Songs with Earlier Histories Than the Hit Version

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Tagged: Lynyrd Skynyrd

Free Bird

First recorded (as a demo) by Lynyrd Skynyrd (1970).
Hit version by Lynyrd Skynyrd (US #19 1973 |UK #31 1976).

From the wiki: “‘Free Bird’ was first recorded in 1970 as a demo. Allen Collins’s girlfriend, Kathy, whom he later married, asked him, ‘If I leave here tomorrow, would you still remember me?’ Collins noted the question and it eventually became the opening line of ‘Free Bird’. According to guitarist Gary Rossington, for two years after Collins wrote the initial chords, vocalist Ronnie Van Zant insisted that there were too many chords for him to create a melody in the mistaken belief that the melody needed to change alongside the chords. After Collins played the unused sequence at rehearsal one day, Van Zant asked him to repeat it, then wrote out the melody and lyrics in three or four minutes.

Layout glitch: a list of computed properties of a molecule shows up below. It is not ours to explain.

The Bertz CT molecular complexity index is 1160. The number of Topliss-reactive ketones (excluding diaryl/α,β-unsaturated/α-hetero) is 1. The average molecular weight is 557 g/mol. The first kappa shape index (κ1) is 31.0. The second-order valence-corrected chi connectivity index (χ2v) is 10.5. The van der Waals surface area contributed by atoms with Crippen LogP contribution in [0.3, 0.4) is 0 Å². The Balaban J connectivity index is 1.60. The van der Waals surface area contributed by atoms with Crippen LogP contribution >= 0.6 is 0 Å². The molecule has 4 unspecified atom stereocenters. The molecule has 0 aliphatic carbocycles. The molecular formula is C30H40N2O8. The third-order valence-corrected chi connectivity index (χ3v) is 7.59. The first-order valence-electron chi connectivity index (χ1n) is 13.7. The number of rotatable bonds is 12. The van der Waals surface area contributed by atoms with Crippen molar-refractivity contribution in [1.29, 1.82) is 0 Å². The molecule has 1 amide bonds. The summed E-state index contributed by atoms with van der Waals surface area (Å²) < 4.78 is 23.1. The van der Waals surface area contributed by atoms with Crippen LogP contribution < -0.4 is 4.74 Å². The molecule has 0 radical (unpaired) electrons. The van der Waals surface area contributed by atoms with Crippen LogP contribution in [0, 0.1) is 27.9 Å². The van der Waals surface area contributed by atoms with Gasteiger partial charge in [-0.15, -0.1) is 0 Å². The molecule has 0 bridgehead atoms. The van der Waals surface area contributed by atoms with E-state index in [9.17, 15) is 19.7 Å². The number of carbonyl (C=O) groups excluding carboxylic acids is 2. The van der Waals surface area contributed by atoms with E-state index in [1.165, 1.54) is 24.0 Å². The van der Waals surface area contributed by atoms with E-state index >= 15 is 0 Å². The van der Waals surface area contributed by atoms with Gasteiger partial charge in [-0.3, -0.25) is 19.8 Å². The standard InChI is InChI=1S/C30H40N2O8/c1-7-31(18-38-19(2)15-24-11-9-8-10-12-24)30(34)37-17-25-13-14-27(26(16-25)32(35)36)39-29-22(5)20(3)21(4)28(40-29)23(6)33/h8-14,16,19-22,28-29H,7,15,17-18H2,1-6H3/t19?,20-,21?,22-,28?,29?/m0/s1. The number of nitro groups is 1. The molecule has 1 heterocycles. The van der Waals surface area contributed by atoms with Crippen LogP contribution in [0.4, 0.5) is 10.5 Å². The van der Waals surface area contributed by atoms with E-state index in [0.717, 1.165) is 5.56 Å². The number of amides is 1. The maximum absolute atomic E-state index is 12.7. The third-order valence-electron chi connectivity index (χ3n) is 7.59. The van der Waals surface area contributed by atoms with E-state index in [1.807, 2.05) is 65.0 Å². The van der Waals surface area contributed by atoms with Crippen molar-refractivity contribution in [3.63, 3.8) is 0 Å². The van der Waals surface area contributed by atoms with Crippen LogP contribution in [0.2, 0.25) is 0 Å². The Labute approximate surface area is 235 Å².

“‘Free Bird’ quickly became a part of Skynyrd’s live set. The guitar solos that finish the song were added in originally to give Van Zant a chance to rest, as the band was playing several sets per night at clubs at the time. Soon after, the band learned piano-playing roadie Billy Powell had written an intro to the song; upon hearing it, they included it as the finishing touch and had him formally join as their keyboardist.

Call Me the Breeze

Written and first recorded by J.J. Cale (1972).
Also recorded by Mason Proffit (1972).
Hit album version by Lynyrd Skynyrd (1974).

From the wiki: “‘Call Me the Breeze’ was written by J.J. Cale and first appeared on his 1972 debut album, Naturally, as the opening track. Like many Cale songs, it has been covered numerous times by an assortment of musicians.

“Ironically, many of the more contemporary cover versions of ‘Call Me the Breeze’ available have been performed as tributes to … Lynyrd Skynyrd, the Southern Rock band from Florida that scored an Album Oriented Radio hit with ‘Call Me the Breeze’ in 1974.